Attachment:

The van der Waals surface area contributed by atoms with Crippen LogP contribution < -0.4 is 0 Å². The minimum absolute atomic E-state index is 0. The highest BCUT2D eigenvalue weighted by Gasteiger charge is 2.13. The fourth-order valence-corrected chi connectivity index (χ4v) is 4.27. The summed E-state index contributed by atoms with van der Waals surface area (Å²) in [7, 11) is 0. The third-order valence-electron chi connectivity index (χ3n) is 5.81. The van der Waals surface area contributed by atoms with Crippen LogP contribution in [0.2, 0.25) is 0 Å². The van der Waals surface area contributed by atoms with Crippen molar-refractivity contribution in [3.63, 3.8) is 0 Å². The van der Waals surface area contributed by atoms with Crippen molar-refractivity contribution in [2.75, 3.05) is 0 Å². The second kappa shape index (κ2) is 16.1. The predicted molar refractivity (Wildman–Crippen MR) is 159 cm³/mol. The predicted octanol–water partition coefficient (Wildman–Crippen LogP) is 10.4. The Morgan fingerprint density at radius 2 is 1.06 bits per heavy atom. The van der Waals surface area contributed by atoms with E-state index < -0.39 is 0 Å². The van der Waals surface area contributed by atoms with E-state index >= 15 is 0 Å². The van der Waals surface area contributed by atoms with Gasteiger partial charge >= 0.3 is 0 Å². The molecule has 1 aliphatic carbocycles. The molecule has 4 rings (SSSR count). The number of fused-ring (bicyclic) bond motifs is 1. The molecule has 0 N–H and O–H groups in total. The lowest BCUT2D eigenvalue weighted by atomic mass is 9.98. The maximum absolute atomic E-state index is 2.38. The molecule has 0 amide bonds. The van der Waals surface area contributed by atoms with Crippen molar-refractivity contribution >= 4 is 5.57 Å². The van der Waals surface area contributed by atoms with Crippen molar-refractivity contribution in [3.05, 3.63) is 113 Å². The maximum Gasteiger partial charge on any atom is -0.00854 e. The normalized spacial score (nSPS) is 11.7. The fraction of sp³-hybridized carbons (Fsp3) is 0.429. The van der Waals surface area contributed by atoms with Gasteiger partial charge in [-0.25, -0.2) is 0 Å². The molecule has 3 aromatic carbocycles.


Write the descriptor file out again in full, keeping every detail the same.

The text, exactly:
The van der Waals surface area contributed by atoms with Crippen LogP contribution < -0.4 is 0 Å². The minimum absolute atomic E-state index is 0. The highest BCUT2D eigenvalue weighted by Gasteiger charge is 2.13. The fourth-order valence-corrected chi connectivity index (χ4v) is 4.27. The summed E-state index contributed by atoms with van der Waals surface area (Å²) in [7, 11) is 0. The third-order valence-electron chi connectivity index (χ3n) is 5.81. The van der Waals surface area contributed by atoms with Crippen LogP contribution in [0.2, 0.25) is 0 Å². The van der Waals surface area contributed by atoms with Crippen molar-refractivity contribution in [3.63, 3.8) is 0 Å². The van der Waals surface area contributed by atoms with Crippen molar-refractivity contribution in [2.75, 3.05) is 0 Å². The second kappa shape index (κ2) is 16.1. The predicted molar refractivity (Wildman–Crippen MR) is 159 cm³/mol. The predicted octanol–water partition coefficient (Wildman–Crippen LogP) is 10.4. The Morgan fingerprint density at radius 2 is 1.06 bits per heavy atom. The van der Waals surface area contributed by atoms with E-state index < -0.39 is 0 Å². The van der Waals surface area contributed by atoms with E-state index >= 15 is 0 Å². The van der Waals surface area contributed by atoms with Gasteiger partial charge >= 0.3 is 0 Å². The molecule has 1 aliphatic carbocycles. The molecule has 4 rings (SSSR count). The number of fused-ring (bicyclic) bond motifs is 1. The molecule has 0 N–H and O–H groups in total. The lowest BCUT2D eigenvalue weighted by atomic mass is 9.98. The maximum absolute atomic E-state index is 2.38. The molecule has 0 amide bonds. The van der Waals surface area contributed by atoms with Crippen molar-refractivity contribution >= 4 is 5.57 Å². The van der Waals surface area contributed by atoms with Crippen molar-refractivity contribution in [3.05, 3.63) is 113 Å². The maximum Gasteiger partial charge on any atom is -0.00854 e. The normalized spacial score (nSPS) is 11.7. The fraction of sp³-hybridized carbons (Fsp3) is 0.429. The van der Waals surface area contributed by atoms with Gasteiger partial charge in [-0.25, -0.2) is 0 Å². The molecule has 3 aromatic carbocycles.